Europe

Is it Time to Regulate ESG Scores and Ratings?

End-users are seeking more transparency around cost and methodology to improve comparability.

With an ever-increasing focus by asset managers and institutional investors on incorporating ESG factors into investment decisions, demand for ESG scores and ratings has seen a complementary surge.

Assessing ESG performance across multiple criteria is challenging, as it can be disparate and difficult to compare. Supporting due diligence with quantitative data, ESG ratings and other tools have emerged to help asset managers and investors evaluate and compare current investee companies and future investment prospects.

These data services have been a helpful proxy for investors with limited time and resources when looking to avoid ESG risks across extensive portfolios. But now their future is in question.

In Europe, there are tougher regulatory expectations for asset managers to take into account, such as the European Commission’s (EC) Sustainable Finance Disclosure Regulation (SFDR), Non-Financial Reporting Directive (NFRD) and the EU Taxonomy. Collectively, these changes are holding asset managers to a higher standard when offering sustainable investment products. For investors, clearer guidelines make it easier for them to assess whether managers and investee companies are aligning with new guidelines for sustainability disclosures, ESG product definitions and ESG-tilted funds.

As a result, pressure is rising for higher standards to be enforced on third-party vendors, through regulations that call for more transparency on ESG scores and ratings.

“It’s clear that regulating third-party ESG data issuers and providers is key to improving market access to high quality data. It remains one of the missing pieces of the EU Sustainable Finance Action Plan to build a better, more secure sustainability reporting framework,” says Stéphane Janin, Head of Global Regulatory Development at AXA Investment Managers.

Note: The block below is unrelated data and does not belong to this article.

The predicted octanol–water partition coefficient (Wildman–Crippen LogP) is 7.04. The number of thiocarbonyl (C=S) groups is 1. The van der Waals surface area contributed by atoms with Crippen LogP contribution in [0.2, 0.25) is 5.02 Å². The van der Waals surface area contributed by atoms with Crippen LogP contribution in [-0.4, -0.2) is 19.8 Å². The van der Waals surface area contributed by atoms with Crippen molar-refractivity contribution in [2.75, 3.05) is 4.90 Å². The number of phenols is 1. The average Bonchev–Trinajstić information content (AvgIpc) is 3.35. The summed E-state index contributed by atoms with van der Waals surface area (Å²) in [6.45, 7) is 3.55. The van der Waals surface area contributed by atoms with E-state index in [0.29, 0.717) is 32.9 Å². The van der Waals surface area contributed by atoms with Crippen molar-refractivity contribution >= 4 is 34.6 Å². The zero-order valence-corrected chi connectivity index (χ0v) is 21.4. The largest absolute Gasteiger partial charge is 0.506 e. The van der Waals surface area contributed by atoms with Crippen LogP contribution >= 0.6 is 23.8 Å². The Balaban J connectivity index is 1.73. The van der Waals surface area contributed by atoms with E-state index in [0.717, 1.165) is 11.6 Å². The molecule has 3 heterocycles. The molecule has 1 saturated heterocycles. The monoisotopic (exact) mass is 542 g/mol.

In a joint paper outlining possible third-party data vendor standards, the French and Dutch regulators for financial markets – the Autorité Des Marchés Financiers (AMF) and Autoriteit Financiële Markten (AFM) – predicted that the ESG data and services market could reach a value of over US$5 billion by 2025. While the industry remains largely unregulated, the regulators noted that the influence of the industry is expected to continue to grow.

The AMF and AFM have proposed a regulatory framework that would require greater transparency on methodologies and costs by sustainability-related service providers (SSPs). This would include specific requirements on internal controls and governance to better ensure the reliability and quality of the ratings and services provided. The regulators propose supervision by the European Securities and Markets Authority (ESMA), adding “management of conflicts of interest should be the cornerstone of this regulation”.

Last month, ESMA wrote to the EC further backing industry calls for regulations to be introduced for European ESG ratings agencies and other third-party data vendors.

Due to a current lack of regulation, observers assert third-party vendors are not providing enough transparency around costs and methodologies, and ESG scores remain inconsistent across vendors, making comparability all the more difficult.

“ESG ratings vary strongly depending on the provider chosen, which can occur for a number of reasons, such as having different frameworks, measures, key indicators and metrics, data use, qualitative judgement and weighting of subcategories,” the Organisation for Economic Co-operation and Development (OECD) said in its 2020 ‘ESG Investing: Practices, Progress and Challenges’ report.

Improving transparency around costs…